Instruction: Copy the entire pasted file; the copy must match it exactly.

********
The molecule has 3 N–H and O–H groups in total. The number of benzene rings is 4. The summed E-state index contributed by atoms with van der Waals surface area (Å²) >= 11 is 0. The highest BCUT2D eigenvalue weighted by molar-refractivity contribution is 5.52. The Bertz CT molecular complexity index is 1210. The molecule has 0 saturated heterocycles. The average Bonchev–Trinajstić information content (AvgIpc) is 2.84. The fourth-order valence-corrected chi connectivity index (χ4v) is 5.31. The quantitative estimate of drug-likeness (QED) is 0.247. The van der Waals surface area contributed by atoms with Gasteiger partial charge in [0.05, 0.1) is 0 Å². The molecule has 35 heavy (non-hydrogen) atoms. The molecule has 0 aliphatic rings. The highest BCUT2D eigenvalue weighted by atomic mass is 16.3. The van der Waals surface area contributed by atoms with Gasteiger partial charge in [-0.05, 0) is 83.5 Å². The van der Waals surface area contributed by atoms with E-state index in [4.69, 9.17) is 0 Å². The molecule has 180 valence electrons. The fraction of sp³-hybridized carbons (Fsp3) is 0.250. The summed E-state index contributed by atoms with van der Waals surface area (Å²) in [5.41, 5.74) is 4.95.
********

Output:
The molecule has 3 N–H and O–H groups in total. The number of benzene rings is 4. The summed E-state index contributed by atoms with van der Waals surface area (Å²) >= 11 is 0. The highest BCUT2D eigenvalue weighted by molar-refractivity contribution is 5.52. The Bertz CT molecular complexity index is 1210. The molecule has 0 saturated heterocycles. The average Bonchev–Trinajstić information content (AvgIpc) is 2.84. The fourth-order valence-corrected chi connectivity index (χ4v) is 5.31. The quantitative estimate of drug-likeness (QED) is 0.247. The van der Waals surface area contributed by atoms with Gasteiger partial charge in [0.05, 0.1) is 0 Å². The molecule has 35 heavy (non-hydrogen) atoms. The molecule has 0 aliphatic rings. The highest BCUT2D eigenvalue weighted by atomic mass is 16.3. The van der Waals surface area contributed by atoms with Gasteiger partial charge in [-0.05, 0) is 83.5 Å². The van der Waals surface area contributed by atoms with E-state index in [4.69, 9.17) is 0 Å². The molecule has 180 valence electrons. The fraction of sp³-hybridized carbons (Fsp3) is 0.250. The summed E-state index contributed by atoms with van der Waals surface area (Å²) in [5.41, 5.74) is 4.95.